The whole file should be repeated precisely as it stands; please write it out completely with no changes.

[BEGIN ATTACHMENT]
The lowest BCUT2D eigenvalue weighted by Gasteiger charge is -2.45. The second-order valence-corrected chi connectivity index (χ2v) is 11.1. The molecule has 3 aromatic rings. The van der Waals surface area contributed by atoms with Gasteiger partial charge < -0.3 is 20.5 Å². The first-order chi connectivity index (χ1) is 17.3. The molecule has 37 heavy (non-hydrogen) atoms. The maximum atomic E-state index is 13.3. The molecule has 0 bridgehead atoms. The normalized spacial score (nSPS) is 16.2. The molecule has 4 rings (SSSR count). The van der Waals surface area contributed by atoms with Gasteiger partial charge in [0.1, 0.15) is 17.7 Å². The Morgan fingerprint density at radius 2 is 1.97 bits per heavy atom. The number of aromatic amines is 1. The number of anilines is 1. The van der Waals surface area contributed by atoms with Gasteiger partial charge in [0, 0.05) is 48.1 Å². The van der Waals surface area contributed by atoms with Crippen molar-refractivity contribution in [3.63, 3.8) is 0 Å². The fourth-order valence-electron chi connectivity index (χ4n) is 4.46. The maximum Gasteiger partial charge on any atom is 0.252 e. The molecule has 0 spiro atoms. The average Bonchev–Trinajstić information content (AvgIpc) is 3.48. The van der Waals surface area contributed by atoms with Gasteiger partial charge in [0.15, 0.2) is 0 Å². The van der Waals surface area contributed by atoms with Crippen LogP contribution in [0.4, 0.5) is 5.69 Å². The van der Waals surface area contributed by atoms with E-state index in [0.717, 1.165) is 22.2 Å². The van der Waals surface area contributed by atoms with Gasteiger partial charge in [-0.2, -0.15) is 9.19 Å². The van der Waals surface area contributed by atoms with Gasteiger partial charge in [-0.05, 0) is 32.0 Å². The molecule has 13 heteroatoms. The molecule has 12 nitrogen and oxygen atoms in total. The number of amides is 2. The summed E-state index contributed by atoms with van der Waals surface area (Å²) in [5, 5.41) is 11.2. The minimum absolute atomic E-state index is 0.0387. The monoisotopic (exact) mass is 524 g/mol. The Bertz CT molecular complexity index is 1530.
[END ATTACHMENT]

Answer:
The lowest BCUT2D eigenvalue weighted by Gasteiger charge is -2.45. The second-order valence-corrected chi connectivity index (χ2v) is 11.1. The molecule has 3 aromatic rings. The van der Waals surface area contributed by atoms with Gasteiger partial charge < -0.3 is 20.5 Å². The first-order chi connectivity index (χ1) is 17.3. The molecule has 37 heavy (non-hydrogen) atoms. The maximum atomic E-state index is 13.3. The molecule has 0 bridgehead atoms. The normalized spacial score (nSPS) is 16.2. The molecule has 4 rings (SSSR count). The van der Waals surface area contributed by atoms with Gasteiger partial charge in [0.1, 0.15) is 17.7 Å². The Morgan fingerprint density at radius 2 is 1.97 bits per heavy atom. The number of aromatic amines is 1. The number of anilines is 1. The van der Waals surface area contributed by atoms with Gasteiger partial charge in [0, 0.05) is 48.1 Å². The van der Waals surface area contributed by atoms with Crippen molar-refractivity contribution in [3.63, 3.8) is 0 Å². The fourth-order valence-electron chi connectivity index (χ4n) is 4.46. The maximum Gasteiger partial charge on any atom is 0.252 e. The molecule has 0 spiro atoms. The average Bonchev–Trinajstić information content (AvgIpc) is 3.48. The van der Waals surface area contributed by atoms with Gasteiger partial charge in [0.15, 0.2) is 0 Å². The van der Waals surface area contributed by atoms with Crippen LogP contribution in [0.4, 0.5) is 5.69 Å². The van der Waals surface area contributed by atoms with E-state index in [0.717, 1.165) is 22.2 Å². The van der Waals surface area contributed by atoms with Gasteiger partial charge in [-0.2, -0.15) is 9.19 Å². The van der Waals surface area contributed by atoms with Gasteiger partial charge in [-0.05, 0) is 32.0 Å². The molecule has 13 heteroatoms. The molecule has 12 nitrogen and oxygen atoms in total. The number of amides is 2. The summed E-state index contributed by atoms with van der Waals surface area (Å²) in [5, 5.41) is 11.2. The minimum absolute atomic E-state index is 0.0387. The monoisotopic (exact) mass is 524 g/mol. The Bertz CT molecular complexity index is 1530.